Finally, below I’m including a bunch of photos I took over the course of my trip. I’m far from a professional photographer, but hopefully they’ll give a small representation of some of the fun we all had at camp.
While I’m thinking about it, I wanted to take a moment to thank everyone who came to the summit. You all really made it a fantastic event!
I’d particularly like to thank Aaron Parecki, Tantek Çelik, gRegor Morrill, Marty McGuire, and David Shanske who did a lot of the organizing and volunteer work to help make the summit happen as well as to capture it so well for others to participate remotely or even view major portions of it after-the-fact. I would be remiss if I didn’t thank Martijn van der Ven for some herculean efforts on IRC/Chat in documenting things in real time as well as for some serious wiki gardening along the way. As always, there are a huge crew of others whose contributions large and small help to make up the rich fabric of the community and we wouldn’t be who we are without your help. Thank you all! (Or as I might say in chat: community++).
And finally, a special personal thanks to Greg McVerry for kindly letting me join him at the Hotel deLuxe for some late night discussions on the intersection of IndieWeb and Domain of One’s Own philosophies as they dovetail with the education sector. With growing interest and a wealth of ideas in this area, I’m confident it’s going to be a rapidly growing one over the coming years.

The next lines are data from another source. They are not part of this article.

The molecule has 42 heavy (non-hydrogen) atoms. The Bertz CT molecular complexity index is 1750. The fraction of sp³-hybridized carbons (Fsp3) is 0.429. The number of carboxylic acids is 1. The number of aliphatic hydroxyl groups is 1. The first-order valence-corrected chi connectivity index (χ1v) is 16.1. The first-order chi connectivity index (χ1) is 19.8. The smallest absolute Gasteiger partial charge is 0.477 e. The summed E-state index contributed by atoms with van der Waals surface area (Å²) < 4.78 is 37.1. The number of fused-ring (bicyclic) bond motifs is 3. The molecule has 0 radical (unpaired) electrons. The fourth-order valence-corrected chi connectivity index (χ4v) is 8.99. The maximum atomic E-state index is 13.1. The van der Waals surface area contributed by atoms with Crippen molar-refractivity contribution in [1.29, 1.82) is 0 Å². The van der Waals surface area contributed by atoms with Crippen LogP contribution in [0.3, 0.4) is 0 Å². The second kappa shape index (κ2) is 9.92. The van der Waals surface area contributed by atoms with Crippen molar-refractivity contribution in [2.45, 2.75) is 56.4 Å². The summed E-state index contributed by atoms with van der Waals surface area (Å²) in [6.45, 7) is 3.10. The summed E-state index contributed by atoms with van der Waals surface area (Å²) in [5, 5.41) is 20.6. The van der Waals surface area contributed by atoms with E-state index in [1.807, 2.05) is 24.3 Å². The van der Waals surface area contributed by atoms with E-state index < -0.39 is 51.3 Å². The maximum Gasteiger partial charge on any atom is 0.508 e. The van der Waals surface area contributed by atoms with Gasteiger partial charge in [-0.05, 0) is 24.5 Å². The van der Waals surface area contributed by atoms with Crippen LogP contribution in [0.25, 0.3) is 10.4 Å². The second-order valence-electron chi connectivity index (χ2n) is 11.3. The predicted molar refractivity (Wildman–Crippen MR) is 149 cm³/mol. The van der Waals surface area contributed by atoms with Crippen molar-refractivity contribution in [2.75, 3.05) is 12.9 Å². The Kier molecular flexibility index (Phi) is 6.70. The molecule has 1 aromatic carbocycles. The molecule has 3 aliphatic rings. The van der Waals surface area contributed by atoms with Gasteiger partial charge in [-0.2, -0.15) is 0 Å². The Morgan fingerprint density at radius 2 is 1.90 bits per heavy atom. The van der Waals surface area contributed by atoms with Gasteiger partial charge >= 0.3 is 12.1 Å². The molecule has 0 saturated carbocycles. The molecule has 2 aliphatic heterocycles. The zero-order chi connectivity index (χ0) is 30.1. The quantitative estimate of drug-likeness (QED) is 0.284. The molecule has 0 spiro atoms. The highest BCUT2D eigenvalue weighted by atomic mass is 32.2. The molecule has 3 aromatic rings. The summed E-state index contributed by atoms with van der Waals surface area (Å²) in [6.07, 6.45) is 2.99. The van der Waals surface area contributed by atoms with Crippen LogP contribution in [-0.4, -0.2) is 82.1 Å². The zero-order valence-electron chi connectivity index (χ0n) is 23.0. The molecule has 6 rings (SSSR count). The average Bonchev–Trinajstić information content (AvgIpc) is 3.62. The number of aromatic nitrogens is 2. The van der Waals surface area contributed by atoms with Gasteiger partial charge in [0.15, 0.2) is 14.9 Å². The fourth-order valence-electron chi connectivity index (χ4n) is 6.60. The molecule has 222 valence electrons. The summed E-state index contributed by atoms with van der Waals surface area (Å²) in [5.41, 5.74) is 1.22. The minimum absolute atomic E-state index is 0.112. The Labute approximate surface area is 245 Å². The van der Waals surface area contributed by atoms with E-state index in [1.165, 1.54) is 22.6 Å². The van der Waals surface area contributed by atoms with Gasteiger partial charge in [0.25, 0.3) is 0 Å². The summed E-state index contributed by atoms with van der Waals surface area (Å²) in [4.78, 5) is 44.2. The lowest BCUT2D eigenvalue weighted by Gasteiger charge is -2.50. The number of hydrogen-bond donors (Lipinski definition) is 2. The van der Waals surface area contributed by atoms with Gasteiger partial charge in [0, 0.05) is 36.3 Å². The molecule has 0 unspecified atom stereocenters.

I’d also like to take a moment to say thanks to all the sponsors who helped to make the event a success including Name.com, GoDaddy, Okta, Mozilla, DreamHost, and likely a few others who I’m missing at the moment.
I’d also like to thank the Eliot Center for letting us hosting the event at their fabulous facility.
Webmention is one of the fundamental indieweb building blocks. It enables rich interactions between websites, like posting a comment or favorite on one site from another site. This post will walk you through the simplest way to get started sending webmentions to other sites so that you can use your ...
One useful thing for beginners that I don’t think got mentioned (pun intended!) in the article is that for receiving websites which don’t have a built in webmention form you can use a service like http://mention-tech.appspot.com/ which will allow you to manually put in the sending site and the receiving site and it will act as a bridge to send the webmention for you.